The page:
Here’s what recruiting guru Jerry Meyer told USA Today about Thomas: "He’s not a finished product yet, but he has great length and he is very athletic and he has a broad skill base. He has a lot of tools to work with. It’ll be interesting to see how he develops at Louisville. I think he fits very well in their system of play. I think he may be one of the guys we look back and say he should’ve been ranked higher."

The 6-8 Nwora is a native of Amherst, New York, who attended Vermont Academy. He says he can definitely offer shooting, something Louisville could have used last season.

Like Perry, Pitino was his main reason for choosing Syracuse, telling

“They told me I could come in and make a big impact right away and play a lot of minutes as a freshman. Coach Pitino...[made it] clear that I would be able to come in and make an impact right away and play a lot and get to the league...I felt really good about it, especially it being said from a Hall of Fame coach so I knew that it would be a good decision.”

And the escort scandal?

“They talked about it a little bit...[T]hey just want to look to the future and put everything behind them because they’ve already took the highest punishment possible. The only thing that could happen is Pitino would not coach maybe for one or two games this season, something like that maybe. I’m not worried about that really at all. Whatever happens, it’s not going to affect me going there.”

It’s certainly affected Brian Bowen. Bowen, who committed quite late, is still listed on the roster but he was implicated in the scandal and is currently suspended. He may never play for Louisville.

Louisville has three basic options in the post: Mahmoud, Spalding and Williams.

Mahmoud has come a long way since his early days at Louisville when Pitino made a crack about a runaway win: "I don’t like to see any team struggle like that. I really don’t. I tried everything. We played four white guys and an Egyptian."

He played that Egyptian almost a full half per game last year and Mahmoud averaged 2.1 bpg which is pretty good for less than a half. He’ll never be a huge factor on offense but shot blocking is a handy skill.

Spalding, a junior and a native of Louisville, averaged 5.9 ppg and 5.5 rpg. Like Mathiang and Mahmoud, he was up and down, but he had some really good games. He had 11 points and nine rebounds against Purdue, 10 boards at Notre Dame, 12 at Georgia Tech and 18 points and 11 rebounds against Syracuse.

Don’t expect to see him much in the last few minutes of a tight game: he hit just 50% of his free throws last season. Maybe Mathiang can work with him on his foul shooting (Mathiang improved his by adopting the underhanded technique that Rick Barry has sworn by for decades).

Malik Williams could be a major factor at center. He was a coveted recruit who averaged 23.6 points, 11.8 rebounds, 3.9 blocked shots in high school. Impressively, he also hit 44 three pointers.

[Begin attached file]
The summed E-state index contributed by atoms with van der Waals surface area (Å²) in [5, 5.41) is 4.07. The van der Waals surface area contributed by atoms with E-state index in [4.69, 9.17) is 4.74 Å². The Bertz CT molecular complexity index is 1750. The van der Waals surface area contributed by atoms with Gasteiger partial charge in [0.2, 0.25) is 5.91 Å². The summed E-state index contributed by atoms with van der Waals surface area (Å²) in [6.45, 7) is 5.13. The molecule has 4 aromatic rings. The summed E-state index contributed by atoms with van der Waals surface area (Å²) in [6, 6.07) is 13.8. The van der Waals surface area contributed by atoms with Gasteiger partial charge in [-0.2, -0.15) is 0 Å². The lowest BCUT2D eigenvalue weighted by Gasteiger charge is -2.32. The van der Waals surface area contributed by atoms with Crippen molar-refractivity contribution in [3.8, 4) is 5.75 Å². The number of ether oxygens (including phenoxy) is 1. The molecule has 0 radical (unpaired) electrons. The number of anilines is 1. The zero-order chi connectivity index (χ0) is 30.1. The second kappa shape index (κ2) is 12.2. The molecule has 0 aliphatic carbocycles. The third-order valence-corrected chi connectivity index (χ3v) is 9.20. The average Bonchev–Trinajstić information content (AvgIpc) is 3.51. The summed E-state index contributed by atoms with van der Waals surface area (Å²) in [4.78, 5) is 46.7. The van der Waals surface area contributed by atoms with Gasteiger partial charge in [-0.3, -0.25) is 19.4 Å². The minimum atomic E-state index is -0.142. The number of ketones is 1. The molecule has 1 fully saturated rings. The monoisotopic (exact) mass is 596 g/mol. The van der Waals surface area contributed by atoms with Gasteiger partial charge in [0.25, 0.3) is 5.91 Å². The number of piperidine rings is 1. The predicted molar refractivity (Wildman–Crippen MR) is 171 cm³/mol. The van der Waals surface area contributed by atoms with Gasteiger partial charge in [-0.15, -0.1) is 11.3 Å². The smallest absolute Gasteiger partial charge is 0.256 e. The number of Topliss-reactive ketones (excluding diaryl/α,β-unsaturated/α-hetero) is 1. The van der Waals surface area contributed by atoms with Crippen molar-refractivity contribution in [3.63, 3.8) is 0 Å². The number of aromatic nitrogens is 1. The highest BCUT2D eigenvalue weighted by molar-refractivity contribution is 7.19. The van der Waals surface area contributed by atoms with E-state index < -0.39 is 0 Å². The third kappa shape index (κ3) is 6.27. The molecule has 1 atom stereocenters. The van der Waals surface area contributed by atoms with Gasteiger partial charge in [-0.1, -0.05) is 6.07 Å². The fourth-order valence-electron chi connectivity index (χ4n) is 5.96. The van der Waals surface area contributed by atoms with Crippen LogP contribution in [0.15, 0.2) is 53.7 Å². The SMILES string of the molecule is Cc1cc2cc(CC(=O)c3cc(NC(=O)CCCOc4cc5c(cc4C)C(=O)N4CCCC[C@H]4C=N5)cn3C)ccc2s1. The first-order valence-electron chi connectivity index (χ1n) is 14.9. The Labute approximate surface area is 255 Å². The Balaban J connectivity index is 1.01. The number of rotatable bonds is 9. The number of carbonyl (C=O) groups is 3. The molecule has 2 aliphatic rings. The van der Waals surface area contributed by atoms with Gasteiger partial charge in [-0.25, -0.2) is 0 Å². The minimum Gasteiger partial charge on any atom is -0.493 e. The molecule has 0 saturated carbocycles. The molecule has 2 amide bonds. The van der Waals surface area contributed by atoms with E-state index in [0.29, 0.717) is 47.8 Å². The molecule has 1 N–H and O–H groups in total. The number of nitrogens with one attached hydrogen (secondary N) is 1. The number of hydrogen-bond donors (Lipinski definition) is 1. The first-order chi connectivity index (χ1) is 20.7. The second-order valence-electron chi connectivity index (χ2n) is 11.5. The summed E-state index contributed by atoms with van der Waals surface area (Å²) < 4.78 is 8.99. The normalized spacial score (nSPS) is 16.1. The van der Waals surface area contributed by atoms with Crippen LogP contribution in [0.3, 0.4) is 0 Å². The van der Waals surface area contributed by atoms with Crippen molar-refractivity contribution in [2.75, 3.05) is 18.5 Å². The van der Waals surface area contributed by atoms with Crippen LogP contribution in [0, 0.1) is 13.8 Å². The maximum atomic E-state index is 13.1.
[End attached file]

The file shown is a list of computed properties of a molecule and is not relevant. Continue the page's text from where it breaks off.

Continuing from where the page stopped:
Also available: UConn transfer Steve Enoch. Pitino said this about Enoch: "When we worked out Steven, we came away extremely impressed with his offensive skills. He has good size with terrific potential."

That reminds us of the old crack if you’re so smart then why aren’t you rich? At UConn Enoch got just over 12 minutes and averaged 3.4 points, 2.3 rebounds.

Somehow he got to play for the Armenian National Team in 2016 in FIBA competition and averaged 17.3 points, 15.2 rebounds and 2.2 blocked shots.

Jury’s out basically.

So Louisville has a lot of talent but the program has been effectively decapitated. Louisville fired assistant Jordan Fair on Wednesday October 11, and Padgett immediately hired former LSU coach Trent Johnson (assistant Kenny Johnson is still employed for now but suspended). That gives him an experienced and steady hand who can help run practice and coordinate recruiting. Padgett can’t relax but he might get a good night’s sleep for a change.

There’s no way to tell about this team, frankly. Padgett says the best thing is the guys are committed and working hard, but whatever else you can say about Pitino, and a lot has been said lately, his teams were always superbly conditioned and prepared. One of the most electrifying things in the game was watching his teams mount improbable comebacks.

That’s all over now. Padgett has a lot to work with but he’s young and the situation is dire. His organizational skills are probably more important right now than his day-to-day coaching skills, particularly with Johnson on board to help steady things.

For this team, unity and stability are the immediate goals. If Padgett can achieve that and have a team that is NCAA tournament worthy (being eligible is another issue), then he’s done a tremendous job.